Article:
Local and systemic factors and implantation: what is the evidence?

Some medical conditions and lifestyle factors can influence implantation in the setting of IVF. Multiple endometrial and circulating factors affecting implantation will be reviewed.

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Chelsea Fox, M.D., Scott Morin, M.D., Jae-Wook Jeong, Ph.D., Richard T. Scott Jr., M.D., Bruce A. Lessey, M.D., Ph.D.

Volume 105, Issue 4, Pages 873-884


Significant progress has been made in the understanding of embryonic competence and endometrial receptivity since the inception of assisted reproductive technology. The endometrium is a highly dynamic tissue that plays a crucial role in the establishment and maintenance of normal pregnancy. In response to steroid sex hormones, the endometrium undergoes marked changes during the menstrual cycle that are critical for acceptance of the nascent embryo. There is also a wide body of literature on systemic factors that impact assisted reproductive technology outcomes. Patient prognosis is impacted by an array of factors that tip the scales in her favor or against success. Recognizing the local and systemic factors will allow clinicians to better understand and optimize the maternal environment at the time of implantation. This review will address the current literature on endometrial and systemic factors related to impaired implantation and highlight recent advances in this area of reproductive medicine.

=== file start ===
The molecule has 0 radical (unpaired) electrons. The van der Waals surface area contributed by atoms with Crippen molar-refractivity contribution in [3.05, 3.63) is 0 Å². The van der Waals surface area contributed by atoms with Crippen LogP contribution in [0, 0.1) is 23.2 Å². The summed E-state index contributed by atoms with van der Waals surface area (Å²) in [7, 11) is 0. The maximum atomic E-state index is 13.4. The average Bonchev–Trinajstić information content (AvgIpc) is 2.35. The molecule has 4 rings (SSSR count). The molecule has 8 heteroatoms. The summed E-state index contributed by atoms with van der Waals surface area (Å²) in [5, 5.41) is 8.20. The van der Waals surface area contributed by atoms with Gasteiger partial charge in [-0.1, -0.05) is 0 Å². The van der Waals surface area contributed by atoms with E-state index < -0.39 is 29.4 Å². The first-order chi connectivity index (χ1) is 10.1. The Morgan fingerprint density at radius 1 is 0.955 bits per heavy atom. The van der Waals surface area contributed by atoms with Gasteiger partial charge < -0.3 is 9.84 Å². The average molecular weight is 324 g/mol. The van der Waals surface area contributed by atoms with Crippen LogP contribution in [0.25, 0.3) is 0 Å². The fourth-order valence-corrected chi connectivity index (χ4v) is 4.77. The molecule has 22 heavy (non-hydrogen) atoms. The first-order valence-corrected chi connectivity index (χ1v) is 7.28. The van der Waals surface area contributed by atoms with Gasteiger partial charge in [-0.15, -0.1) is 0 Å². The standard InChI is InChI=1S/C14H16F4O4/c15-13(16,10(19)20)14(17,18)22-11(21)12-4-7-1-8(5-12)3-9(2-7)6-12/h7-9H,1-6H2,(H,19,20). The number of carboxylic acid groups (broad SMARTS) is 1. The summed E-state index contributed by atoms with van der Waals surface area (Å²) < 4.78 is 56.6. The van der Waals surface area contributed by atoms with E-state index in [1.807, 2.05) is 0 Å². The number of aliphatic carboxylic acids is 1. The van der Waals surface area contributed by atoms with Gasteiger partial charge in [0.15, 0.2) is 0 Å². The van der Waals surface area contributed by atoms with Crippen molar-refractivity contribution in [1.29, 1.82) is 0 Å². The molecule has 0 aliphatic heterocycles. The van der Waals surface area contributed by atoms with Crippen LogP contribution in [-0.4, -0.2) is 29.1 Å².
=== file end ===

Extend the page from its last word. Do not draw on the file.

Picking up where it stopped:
Read the full text at: http://www.fertstert.org/article/S0015-0282(16)00132-1/fulltext

Fertility and Sterility

Editorial Office, American Society for Reproductive Medicine

Fertility and Sterility® is an international journal for obstetricians, gynecologists, reproductive endocrinologists, urologists, basic scientists and others who treat and investigate problems of infertility and human reproductive disorders.